(4) The boundary line by acquiescence in accordance with the foregoing holdings had been established long before the survey made in 1953. This is equally true whether it takes only seven years or more than twenty years. For in either case the long period of acquiescence had expired more than twenty years before the Kesler survey. The boundary line by acquiescence being once established it was immaterial that Mrs. Kempton did not protest when the surveyor showed her where he located the boundary line or that she consented that Motzkus could remove the west part of the fence. The same is true of the fact that the Carrolls knew where the surveyors located the boundary line when they purchased. For such knowledge at that time did not nullify the establishment of the boundary line by acquiescence which had long been completed before the Carroll purchase.[4]

(5) The contention that the fence line was indefinite and uncertain, was crooked and that the posts varied so much in size that it cannot mark the boundary line by acquiescence is obviously untenable. The evidence is clear and not in dispute that the fence extended from the street on the west end of the lots to the east beyond the east end of the Carroll property with a continual string of posts and with at least two strands of wire all the way. Although there is evidence that the posts varied in thickness from about 2 to 4 inches to a foot and when the fence was out of repair some of the posts leaned in different directions as much as 15 degrees from vertical, thus making the fence crooked, yet the surveyor, Kesler, whose testimony in this respect was as favorable as any witness to the plaintiffs, testified that in his opinion "When it (the fence) was put in it was straight as your eye could make it."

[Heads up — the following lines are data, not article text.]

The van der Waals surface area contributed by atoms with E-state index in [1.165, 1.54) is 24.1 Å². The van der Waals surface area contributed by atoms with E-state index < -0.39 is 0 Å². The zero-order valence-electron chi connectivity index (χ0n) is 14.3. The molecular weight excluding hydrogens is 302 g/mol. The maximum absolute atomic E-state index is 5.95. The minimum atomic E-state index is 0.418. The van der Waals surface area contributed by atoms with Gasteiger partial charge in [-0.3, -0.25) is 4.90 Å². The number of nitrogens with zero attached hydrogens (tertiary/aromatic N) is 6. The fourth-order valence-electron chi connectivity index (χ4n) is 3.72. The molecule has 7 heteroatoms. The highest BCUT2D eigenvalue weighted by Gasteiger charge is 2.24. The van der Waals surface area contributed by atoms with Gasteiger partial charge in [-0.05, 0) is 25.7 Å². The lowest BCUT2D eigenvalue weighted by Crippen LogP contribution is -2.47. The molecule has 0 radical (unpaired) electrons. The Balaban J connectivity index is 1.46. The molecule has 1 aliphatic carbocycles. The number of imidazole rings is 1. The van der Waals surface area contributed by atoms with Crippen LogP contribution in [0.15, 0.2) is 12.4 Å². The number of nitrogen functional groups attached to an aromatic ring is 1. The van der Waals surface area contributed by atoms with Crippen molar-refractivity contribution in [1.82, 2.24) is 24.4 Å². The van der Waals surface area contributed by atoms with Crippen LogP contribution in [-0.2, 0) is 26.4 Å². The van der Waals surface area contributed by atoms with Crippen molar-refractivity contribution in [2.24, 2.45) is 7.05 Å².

There is certainly nothing about these facts which would prevent this fence from marking the boundary line between these two tracts. We have held that a fence which has been acquiesced in as marking the boundary line "in the absence of proof of a contrary intention," occupies "equal amounts of the co-terminus land owners' property."[5] Applying this rule, the trial court is directed to take evidence as to the exact location of the center of this fence line from the east end of the Kempton-Carroll tract to the east end of the motel and continue that line out to the street south of the motel Unit No. 2 and enter a judgment adjudicating such line as the boundary line between the two tracts.

Decision is reversed with costs to appellants.

McDONOUGH, C.J., and CROCKETT, WORTHEN, and HENRIOD, JJ., concur.

NOTES

[1] Brown v. Milliner, 120 Utah 16, at page 27, 232 P.2d 202, at page 208, also see my concurring opinion in Hummel v. Young, 1 Utah 2d 237, at pages 241-244, 265 P.2d 410, at pages 412-414, and 3 Utah Law Review 504, Boundary Line by Acquiescence by D. Martin Cook.

[2] See In re Swan's Estate, 4 Utah 2d 277, 293 P.2d 682, and authorities cited in notes, 4, 7, 8, 9 and 10 thereof.

[3] See Holmes v. Judge, 31 Utah 269, 276, 87 P. 1009, 1012. Also authorities cited in note 1 supra.

[4] See Provonsha v. Pitman, 6 Utah 2d 26, 305 P.2d 486.

[5] See Rich v. Stephens, 79 Utah 411, 419, 11 P.2d 295, 298.